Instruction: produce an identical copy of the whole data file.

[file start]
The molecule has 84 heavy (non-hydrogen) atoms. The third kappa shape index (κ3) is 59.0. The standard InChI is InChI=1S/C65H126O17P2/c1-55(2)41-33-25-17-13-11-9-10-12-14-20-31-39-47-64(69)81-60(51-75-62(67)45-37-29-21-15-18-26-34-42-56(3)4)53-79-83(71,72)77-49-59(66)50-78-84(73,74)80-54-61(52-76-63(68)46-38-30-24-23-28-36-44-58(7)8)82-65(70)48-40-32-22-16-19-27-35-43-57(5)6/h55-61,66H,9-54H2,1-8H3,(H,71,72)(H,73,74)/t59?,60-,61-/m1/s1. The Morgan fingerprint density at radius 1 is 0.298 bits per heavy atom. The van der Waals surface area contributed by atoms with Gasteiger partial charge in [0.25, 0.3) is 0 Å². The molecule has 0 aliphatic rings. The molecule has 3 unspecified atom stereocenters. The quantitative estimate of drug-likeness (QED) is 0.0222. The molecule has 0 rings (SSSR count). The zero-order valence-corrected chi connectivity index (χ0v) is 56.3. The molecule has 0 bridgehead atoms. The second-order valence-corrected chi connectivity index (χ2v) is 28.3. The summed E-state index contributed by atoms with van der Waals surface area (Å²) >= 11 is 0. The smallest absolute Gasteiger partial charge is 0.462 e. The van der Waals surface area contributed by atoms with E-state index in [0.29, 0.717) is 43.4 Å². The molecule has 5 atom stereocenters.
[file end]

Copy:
The molecule has 84 heavy (non-hydrogen) atoms. The third kappa shape index (κ3) is 59.0. The standard InChI is InChI=1S/C65H126O17P2/c1-55(2)41-33-25-17-13-11-9-10-12-14-20-31-39-47-64(69)81-60(51-75-62(67)45-37-29-21-15-18-26-34-42-56(3)4)53-79-83(71,72)77-49-59(66)50-78-84(73,74)80-54-61(52-76-63(68)46-38-30-24-23-28-36-44-58(7)8)82-65(70)48-40-32-22-16-19-27-35-43-57(5)6/h55-61,66H,9-54H2,1-8H3,(H,71,72)(H,73,74)/t59?,60-,61-/m1/s1. The Morgan fingerprint density at radius 1 is 0.298 bits per heavy atom. The van der Waals surface area contributed by atoms with Gasteiger partial charge in [0.25, 0.3) is 0 Å². The molecule has 0 aliphatic rings. The molecule has 3 unspecified atom stereocenters. The quantitative estimate of drug-likeness (QED) is 0.0222. The molecule has 0 rings (SSSR count). The zero-order valence-corrected chi connectivity index (χ0v) is 56.3. The molecule has 0 bridgehead atoms. The second-order valence-corrected chi connectivity index (χ2v) is 28.3. The summed E-state index contributed by atoms with van der Waals surface area (Å²) >= 11 is 0. The smallest absolute Gasteiger partial charge is 0.462 e. The van der Waals surface area contributed by atoms with E-state index in [0.29, 0.717) is 43.4 Å². The molecule has 5 atom stereocenters.